It is not uncommon in construction litigation for practitioners to confuse the theories of recovery commonly known as "quantum meruit" and "unjust enrichment." Typically these theories are pled as alternate counts where a plaintiff is uncertain as to the viability of a claim for breach of contract or for foreclosure of a construction lien. Sometimes, however, both quantum meruit and unjust enrichment are improperly pled in the same complaint, and sometimes the remedy chosen is incorrect for the circumstances of the claim. The failure to differentiate between the two may lead to a misguided analysis of a claim with consequences potentially fatal to the litigation.
One source of confusion may be that quantum meruit evolved in law as a means to accomplish exactly the same equitable result--preventing the "unjust enrichment" that might occur where a party who had performed a service was without a contract remedy because of the strict pleading requirements of the common law writ system.(1) Therefore, courts discussing quantum meruit sometimes refer to the normative goal of preventing a party from becoming "unjustly enriched" without intending to invoke the equitable remedy known as unjust enrichment. See, e.g., Tobin & Tobin Ins. Agency, Inc. v. Zeskind, 315 So. 2d 518, 520 (Fla. 3d DCA 1975).(2) In fact, "unjust enrichment" is identified as one of the elements of a quantum meruit claim. See infra.
In analyzing whether a particular case should be pled as quantum meruit or unjust enrichment, it is well to recognize that, while the underlying purposes of each are the same, the elements of the respective actions are different.
The term "quantum meruit" actually describes the measure of damages for recovery on a contract that is said to be "implied in fact."(3) The law imputes the existence of a contract based upon one party's having performed services under circumstances in which the parties must have understood and intended compensation to be paid. Tipper v. Great Lakes Chem. Co., 281 So. 2d 10 (Fla. 1973). Therefore, recovery in quantum meruit is said to be based upon the "assent" of the parties and, being contractual in nature, it sounds in law. Riteway Painting & Plastering, Inc. v. Yetor, 582 So. 2d 15 (Fla. 2d DCA 1991), rev. dismissed, 587 So. 2d 1329 (Fla. 1991). To recover under quantum meruit one must show that the recipient: 1) acquiesced in the provision of services; 2) was aware that the provider expected to be compensated; and 3) was unjustly enriched thereby. Hermanowski v. Naranja Lakes Condominium No. Five, Inc., 421 So. 2d 558 (Fla. 3d DCA 1982), rev. denied, 430 So. 2d 451 (Fla. 1983).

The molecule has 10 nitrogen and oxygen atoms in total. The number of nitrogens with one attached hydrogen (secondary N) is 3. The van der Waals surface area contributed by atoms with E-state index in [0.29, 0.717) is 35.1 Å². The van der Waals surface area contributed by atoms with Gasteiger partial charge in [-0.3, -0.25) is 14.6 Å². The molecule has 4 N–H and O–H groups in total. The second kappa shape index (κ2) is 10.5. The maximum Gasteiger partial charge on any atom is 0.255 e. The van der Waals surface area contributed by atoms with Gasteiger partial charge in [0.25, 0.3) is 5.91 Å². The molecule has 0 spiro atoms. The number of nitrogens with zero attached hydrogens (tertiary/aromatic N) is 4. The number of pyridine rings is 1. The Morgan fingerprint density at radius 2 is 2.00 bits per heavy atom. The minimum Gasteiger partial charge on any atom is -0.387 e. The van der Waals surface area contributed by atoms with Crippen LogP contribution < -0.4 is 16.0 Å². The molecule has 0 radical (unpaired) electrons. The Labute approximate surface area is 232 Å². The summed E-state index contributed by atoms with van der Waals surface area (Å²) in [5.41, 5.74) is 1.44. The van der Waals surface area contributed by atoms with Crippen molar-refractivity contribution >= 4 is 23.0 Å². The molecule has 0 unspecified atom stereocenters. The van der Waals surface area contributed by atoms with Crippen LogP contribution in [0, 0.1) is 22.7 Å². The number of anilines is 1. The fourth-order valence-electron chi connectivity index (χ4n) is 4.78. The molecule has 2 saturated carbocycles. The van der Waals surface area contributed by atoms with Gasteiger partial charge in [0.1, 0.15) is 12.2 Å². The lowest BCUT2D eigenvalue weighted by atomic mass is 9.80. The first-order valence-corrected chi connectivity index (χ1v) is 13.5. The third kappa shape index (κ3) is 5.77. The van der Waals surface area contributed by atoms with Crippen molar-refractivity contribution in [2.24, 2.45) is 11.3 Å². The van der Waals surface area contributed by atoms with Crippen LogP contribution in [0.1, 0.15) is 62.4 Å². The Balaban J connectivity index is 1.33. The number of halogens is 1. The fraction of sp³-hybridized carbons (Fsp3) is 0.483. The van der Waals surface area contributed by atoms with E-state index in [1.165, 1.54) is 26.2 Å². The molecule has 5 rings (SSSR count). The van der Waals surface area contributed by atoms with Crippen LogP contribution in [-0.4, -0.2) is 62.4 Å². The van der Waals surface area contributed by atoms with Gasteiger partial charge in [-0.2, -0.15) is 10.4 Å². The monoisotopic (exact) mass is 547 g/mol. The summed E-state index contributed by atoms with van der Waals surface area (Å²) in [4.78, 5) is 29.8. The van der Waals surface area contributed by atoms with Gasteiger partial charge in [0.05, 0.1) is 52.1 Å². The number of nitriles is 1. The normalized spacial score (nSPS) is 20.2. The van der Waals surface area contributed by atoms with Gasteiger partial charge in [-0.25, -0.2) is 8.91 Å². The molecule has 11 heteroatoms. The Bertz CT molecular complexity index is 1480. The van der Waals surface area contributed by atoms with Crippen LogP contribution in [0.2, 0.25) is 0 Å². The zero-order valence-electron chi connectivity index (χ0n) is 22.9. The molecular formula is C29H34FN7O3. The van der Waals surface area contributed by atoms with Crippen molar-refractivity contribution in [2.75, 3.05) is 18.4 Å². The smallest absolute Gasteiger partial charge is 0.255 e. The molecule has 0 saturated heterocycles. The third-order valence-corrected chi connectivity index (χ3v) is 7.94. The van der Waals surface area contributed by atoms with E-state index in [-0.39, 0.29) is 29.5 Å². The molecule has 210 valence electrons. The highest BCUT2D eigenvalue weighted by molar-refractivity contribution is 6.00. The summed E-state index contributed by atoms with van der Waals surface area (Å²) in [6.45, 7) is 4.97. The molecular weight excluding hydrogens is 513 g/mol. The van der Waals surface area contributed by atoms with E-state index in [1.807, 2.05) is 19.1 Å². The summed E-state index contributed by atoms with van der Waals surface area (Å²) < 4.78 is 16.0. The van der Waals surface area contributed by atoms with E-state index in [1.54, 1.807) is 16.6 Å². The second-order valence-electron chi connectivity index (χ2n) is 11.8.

Quantum meruit recovery is appropriate where the parties, by their conduct, have formed a relationship which is contractual in nature, even though an enforceable contract may never have been created. For example, where a written agreement between an owner and a contractor is deemed unenforceable as a result of a technical deficiency or because it violates public policy, the contractor may still recover in quantum meruit. See, e.g., Wood v. Black, 60 So. 2d 15 (1952) (contract unenforceable because contractor not licensed); Tobin & Tobin Ins. Agency, Inc. v. Zeskind, 315 So. 2d 518 (statute of frauds barred enforcement of oral contract). As a general rule, one should not look to recover in quantum meruit unless there have been direct dealings between the parties that create the basis for the contract to be implied "in fact."
Since specific terms in an implied contract are absent, the law supplies the missing contract price by asking what one would have to pay in the open market for the same work. Thus the measure of damages under quantum meruit is defined as "the reasonable value of the labor performed and the market value of the materials furnished" to the project. Moore v. Spanish River Land Co., 159 So. 673, 674 (Fla. 1935).
Unjust enrichment suffers from a confusion of...